Sergeant’s role to train Afghan army

Sergeant Paul Challoner with members of the Afghan army
Sergeant Paul Challoner with members of the Afghan army

A FLEETWOOD army sergeant is playing a vital role in building the Afghan Army’s artillery section.

Sergeant Paul Challoner, 26, is in Afghanistan for the second time and is working as part of a team training and mentoring the Afghan soldiers.

He has been there since September living and working in the harsh, war-torn conditions and is now looking forward to coming home to his family.

As part of the Brigade Advisory Group, Paul, is helping to coach the Afghans in some of the technical intricacies involved in gunnery.

And their ultimate aim is to build an organic Afghan artillery capability.

He said: “We can see the results of what we’re doing on a daily basis and we know that, in the long term, our efforts will leave the Afghan National Army in better shape to take on and defeat the insurgents who are trying to cripple this country.”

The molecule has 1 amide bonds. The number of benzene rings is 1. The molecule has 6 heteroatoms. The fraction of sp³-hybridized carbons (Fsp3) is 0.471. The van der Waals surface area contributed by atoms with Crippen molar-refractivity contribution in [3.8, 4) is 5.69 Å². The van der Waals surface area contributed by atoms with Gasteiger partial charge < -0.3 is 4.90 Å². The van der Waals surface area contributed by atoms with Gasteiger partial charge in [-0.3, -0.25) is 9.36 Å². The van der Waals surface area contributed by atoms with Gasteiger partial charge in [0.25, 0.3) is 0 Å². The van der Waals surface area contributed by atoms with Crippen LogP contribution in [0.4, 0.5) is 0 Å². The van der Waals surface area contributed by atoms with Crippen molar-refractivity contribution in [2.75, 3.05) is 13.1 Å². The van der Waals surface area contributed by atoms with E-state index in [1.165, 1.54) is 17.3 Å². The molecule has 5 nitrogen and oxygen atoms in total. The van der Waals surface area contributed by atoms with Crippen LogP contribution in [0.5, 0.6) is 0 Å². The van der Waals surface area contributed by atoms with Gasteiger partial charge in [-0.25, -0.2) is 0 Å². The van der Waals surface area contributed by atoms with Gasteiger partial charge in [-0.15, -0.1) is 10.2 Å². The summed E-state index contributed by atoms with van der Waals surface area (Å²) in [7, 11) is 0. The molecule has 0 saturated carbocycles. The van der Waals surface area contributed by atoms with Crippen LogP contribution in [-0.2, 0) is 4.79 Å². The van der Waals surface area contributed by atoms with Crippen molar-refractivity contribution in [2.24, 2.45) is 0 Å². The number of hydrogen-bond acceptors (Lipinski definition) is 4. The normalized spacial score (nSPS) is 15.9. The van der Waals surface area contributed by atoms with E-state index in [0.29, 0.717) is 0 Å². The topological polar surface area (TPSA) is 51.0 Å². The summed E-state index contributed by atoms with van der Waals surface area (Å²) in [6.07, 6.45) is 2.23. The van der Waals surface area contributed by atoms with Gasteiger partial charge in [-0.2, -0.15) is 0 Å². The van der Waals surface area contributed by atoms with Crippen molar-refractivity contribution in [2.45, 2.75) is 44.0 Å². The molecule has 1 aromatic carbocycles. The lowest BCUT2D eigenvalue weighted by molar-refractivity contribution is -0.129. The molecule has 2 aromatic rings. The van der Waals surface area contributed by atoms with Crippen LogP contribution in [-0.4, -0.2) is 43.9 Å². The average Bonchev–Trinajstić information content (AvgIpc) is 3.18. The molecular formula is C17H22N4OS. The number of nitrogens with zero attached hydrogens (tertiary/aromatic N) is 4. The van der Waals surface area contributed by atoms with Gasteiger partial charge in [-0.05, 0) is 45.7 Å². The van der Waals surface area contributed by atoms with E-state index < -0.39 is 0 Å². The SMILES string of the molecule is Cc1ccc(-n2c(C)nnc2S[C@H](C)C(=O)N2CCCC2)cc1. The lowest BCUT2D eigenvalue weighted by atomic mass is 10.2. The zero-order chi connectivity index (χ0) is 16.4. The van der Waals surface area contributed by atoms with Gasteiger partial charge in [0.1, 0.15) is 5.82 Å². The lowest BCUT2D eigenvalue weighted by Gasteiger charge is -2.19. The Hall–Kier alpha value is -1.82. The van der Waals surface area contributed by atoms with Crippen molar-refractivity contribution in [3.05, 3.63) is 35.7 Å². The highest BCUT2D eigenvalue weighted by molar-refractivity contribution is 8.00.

He serves with the Colchester based 7th Parachute Regiment and is based in the small camp of Tapa Topche - known amongst British troops as Artillery Hill – which overlooks the town of Gereshk.

The training culminated recently with a live firing exercise which saw the Afghan gunners fire high explosives for the first time.

Paul, who when home enjoys a pint at the Queens, said: “You could see the improvements in the Afghan Gunners after just one day’s live firing.

“The increased level in confidence they had after handling live ammunition and firing live for the first time is credit to all the hard work they have put in over the past five months. It was one example of how rewarding our work out here is. More used to working as part of a gun battery in the UK, Paul has had to adapt to the challenges associated with working with soldiers from other nations. Having joined the army in 2001, he volunteered to join the airborne gunners of 7 Para RHA. He passed the arduous pre-parachute selection course in 2002 and earned his coveted ‘Para Wings’. He has also served in Iraq and Kosovo.

Paul is now counting down the days to be reunitedwith his wife Caroline.

He added: “I want to thank my wife for being so strong and for being an amazing person. I love and miss her so much and can’t wait to be back in Fleetwood with her.”